This is the same message that Secretary Pritzker delivered during her trip to Poland last year with the President’s Export Council – a historic visit that demonstrated our commitment to furthering U.S.-Polish relations and to expanding economic and commercial ties between our two countries. As you heard Secretary Pritzker say, “the bonds of friendship between the United States and Poland are founded on shared values and shared ideals, mutual interests and mutual respects. This mutual understanding between our nations has always been and continues to be the bedrock of our relationship.

After communism fell in 1989, the U.S. was proud to stand with Poland as you embraced democracy and free markets. Today, Poland is one of the United States’ closest partners on the continent in fostering transatlantic security and economic prosperity, as well as promoting democracy in Europe and around the world. The military alliance between the U.S. and Poland has never been stronger. We continue to share your concerns about the ongoing situation in Ukraine, and we are committed to stability in the region. But as we continue to strengthen our military ties, we must also continue to deepen our economic and commercial ties.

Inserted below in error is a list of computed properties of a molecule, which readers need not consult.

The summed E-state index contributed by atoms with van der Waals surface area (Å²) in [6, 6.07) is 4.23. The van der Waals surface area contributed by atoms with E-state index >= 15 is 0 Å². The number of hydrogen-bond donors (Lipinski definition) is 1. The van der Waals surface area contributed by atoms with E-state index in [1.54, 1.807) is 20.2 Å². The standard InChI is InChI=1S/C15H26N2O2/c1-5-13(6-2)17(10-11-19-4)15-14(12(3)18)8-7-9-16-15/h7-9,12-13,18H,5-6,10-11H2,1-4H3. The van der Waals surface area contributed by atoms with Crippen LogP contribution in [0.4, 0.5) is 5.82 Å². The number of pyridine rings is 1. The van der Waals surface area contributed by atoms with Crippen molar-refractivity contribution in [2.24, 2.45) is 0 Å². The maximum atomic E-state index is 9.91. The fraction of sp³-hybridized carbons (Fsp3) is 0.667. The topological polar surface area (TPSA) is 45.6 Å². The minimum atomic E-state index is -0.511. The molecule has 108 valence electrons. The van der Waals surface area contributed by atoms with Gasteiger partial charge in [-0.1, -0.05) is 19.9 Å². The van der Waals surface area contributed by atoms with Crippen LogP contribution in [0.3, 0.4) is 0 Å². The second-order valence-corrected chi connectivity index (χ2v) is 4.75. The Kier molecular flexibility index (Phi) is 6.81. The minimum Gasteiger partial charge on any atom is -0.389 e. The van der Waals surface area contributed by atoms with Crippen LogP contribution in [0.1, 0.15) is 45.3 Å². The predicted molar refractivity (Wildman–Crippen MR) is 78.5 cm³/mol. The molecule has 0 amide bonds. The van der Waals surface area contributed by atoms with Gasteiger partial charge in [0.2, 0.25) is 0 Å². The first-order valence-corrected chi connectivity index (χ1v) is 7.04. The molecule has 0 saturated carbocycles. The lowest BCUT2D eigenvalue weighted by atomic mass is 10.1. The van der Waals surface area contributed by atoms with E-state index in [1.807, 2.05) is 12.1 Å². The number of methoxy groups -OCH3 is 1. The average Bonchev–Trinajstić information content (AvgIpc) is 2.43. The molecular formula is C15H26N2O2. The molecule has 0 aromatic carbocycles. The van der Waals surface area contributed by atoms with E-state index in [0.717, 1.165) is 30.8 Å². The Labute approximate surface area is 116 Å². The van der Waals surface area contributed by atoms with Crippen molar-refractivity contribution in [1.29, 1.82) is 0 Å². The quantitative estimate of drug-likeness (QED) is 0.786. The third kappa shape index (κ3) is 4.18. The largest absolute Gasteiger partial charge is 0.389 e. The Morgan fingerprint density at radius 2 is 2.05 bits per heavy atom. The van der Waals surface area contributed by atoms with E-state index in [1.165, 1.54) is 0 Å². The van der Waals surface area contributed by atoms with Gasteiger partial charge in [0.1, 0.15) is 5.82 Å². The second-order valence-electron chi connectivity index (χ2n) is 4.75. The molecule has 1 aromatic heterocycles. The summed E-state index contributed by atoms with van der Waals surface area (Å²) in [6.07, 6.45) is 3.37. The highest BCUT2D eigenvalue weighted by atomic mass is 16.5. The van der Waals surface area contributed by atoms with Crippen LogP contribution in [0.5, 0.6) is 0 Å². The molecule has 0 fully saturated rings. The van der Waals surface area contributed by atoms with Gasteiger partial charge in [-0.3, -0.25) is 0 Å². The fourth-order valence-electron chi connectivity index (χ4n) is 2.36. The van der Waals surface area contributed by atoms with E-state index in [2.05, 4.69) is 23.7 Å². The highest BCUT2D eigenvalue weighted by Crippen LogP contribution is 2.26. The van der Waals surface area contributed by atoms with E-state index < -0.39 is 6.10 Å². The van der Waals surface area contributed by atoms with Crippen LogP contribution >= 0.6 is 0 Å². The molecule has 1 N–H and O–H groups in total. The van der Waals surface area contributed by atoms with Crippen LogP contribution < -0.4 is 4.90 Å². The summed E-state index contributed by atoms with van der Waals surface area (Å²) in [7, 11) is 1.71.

Reforms in areas like financial markets, company and competition law, accounting, and intellectual property rights have improved the business climate and boosted economic growth. As a result, our bilateral trade has quadrupled over the past decade, Poland is the largest recipient of U.S. investment in Central and Eastern Europe, and companies with American capital currently employ over 200,000 people in Poland. Of course, we also appreciate Polish investment in the United States. We were happy to see your strong representation at our SelectUSA Summit held in March, with Ambassador Mull leading a delegation of 20 Polish business leaders and government officials. Yet I know some of you have seen more challenges to trade and investment here in recent months. I want to briefly mention several of the ways the United States is working to address these concerns and expand our commercial ties with Poland.